SUNNYSIDE — It was like a well-planned military field exercise, which began before the sun would fully light up the peaceful grounds for members of the VFW, American Legion and AMVETS, along with the public this past Saturday.
They were respectfully mustering at Lower Valley Memorial Gardens to place more than 1,500 American flags on the graves of all veterans buried in Sunnyside.
More than 50 volunteers took part in the gathering, opening Memorial Day weekend of remembrance activities that inspired patriotic participants to answer the two-hour call of duty at 7800 Van Belle Road.
For Sunnyside High School senior Oscar Macias, he chose to pay his respect for those who served and had made the ultimate sacrifice to their country, prior to reporting for active duty into the United States Marine Corps in a couple of months.
“My family ancestors until now, like we were poor and always farmers and couldn’t go to school. And, my family is first generation here in the United States that’s able to go to school. My sisters, brothers and cousins are all able to attend universities,” Macias honorably revealed, while he searched for S.O. Record’s cemetery marker and learned that he was a Civil War veteran.
“And, so like the country gave my family an opportunity to be something more than peasants and farmers. In my eyes, they helped my family, and now, I want to help them back.”
The soon-to-be infantry marine recruit discovered first-hand about Sunnyside veterans and the history of distinguished service as he experienced the importance of this time-honored tradition for decorating their graves with a colorful springtime tribute.
“I was curious about the Army and wanted to learn about the military,” explained SHS freshman and Junior Reserve Officer Training Corps (JROTC) member Marissa Galvan, sharing why she joined the program at the beginning of the school year. “I love the class, honestly. And, it’s made me think about my future and possibly joining the Army. But, that’s just me.”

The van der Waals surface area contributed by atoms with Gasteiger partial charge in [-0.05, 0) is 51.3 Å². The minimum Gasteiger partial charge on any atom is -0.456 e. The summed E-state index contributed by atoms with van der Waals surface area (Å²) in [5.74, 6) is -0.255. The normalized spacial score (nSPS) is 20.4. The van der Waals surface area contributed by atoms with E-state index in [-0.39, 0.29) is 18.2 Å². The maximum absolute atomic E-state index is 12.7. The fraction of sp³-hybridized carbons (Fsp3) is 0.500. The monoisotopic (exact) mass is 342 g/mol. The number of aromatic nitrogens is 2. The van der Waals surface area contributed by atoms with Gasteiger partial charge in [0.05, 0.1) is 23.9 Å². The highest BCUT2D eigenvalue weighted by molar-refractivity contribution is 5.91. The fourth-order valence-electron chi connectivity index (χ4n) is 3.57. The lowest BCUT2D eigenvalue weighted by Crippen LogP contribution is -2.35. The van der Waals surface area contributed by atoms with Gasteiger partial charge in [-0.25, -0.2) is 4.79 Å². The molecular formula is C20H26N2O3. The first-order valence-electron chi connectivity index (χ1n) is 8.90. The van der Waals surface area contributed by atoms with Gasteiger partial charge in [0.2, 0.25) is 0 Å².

The JROTC representative acknowledged that this was her first time paying tribute and helping to memorialize local veterans. She was unaware of any relatives who may have served.
Galvan said she wanted to be a part of something like this and decided to lend a hand.
Rosa Hoffman and her son, Adam Rudeseal, were sharing in the admiration of honoring area military personnel with a vibrant graveside gesture.
“I think Sunnyside has been one of the more patriotic and servicing more of their veterans than anybody I’ve seen,” Hoffman conveyed, while she’s been coast to coast and working as a traveling nurse, presently in Sunnyside for the past three years.
“It’s a big deal. A lot of people tend to forget our vets, especially on Memorial Day. The living ones and the ones that have passed away,” Rudeseal expressed while he fondly remembered his dad who recently passed.
“I basically grew up in the military,” he laughed because both his mom and dad served in the Army.
Rudeseal was asked to recall what he remembers most strongly about his dad.
“He was dedicated to the military, for sure. Absolutely dedicated!”
The gravesite flags flew strong until 6 p.m. on Memorial Day.
That was the time when volunteers would again muster to retrieve the colorful ensigns and stow them away securely for next year.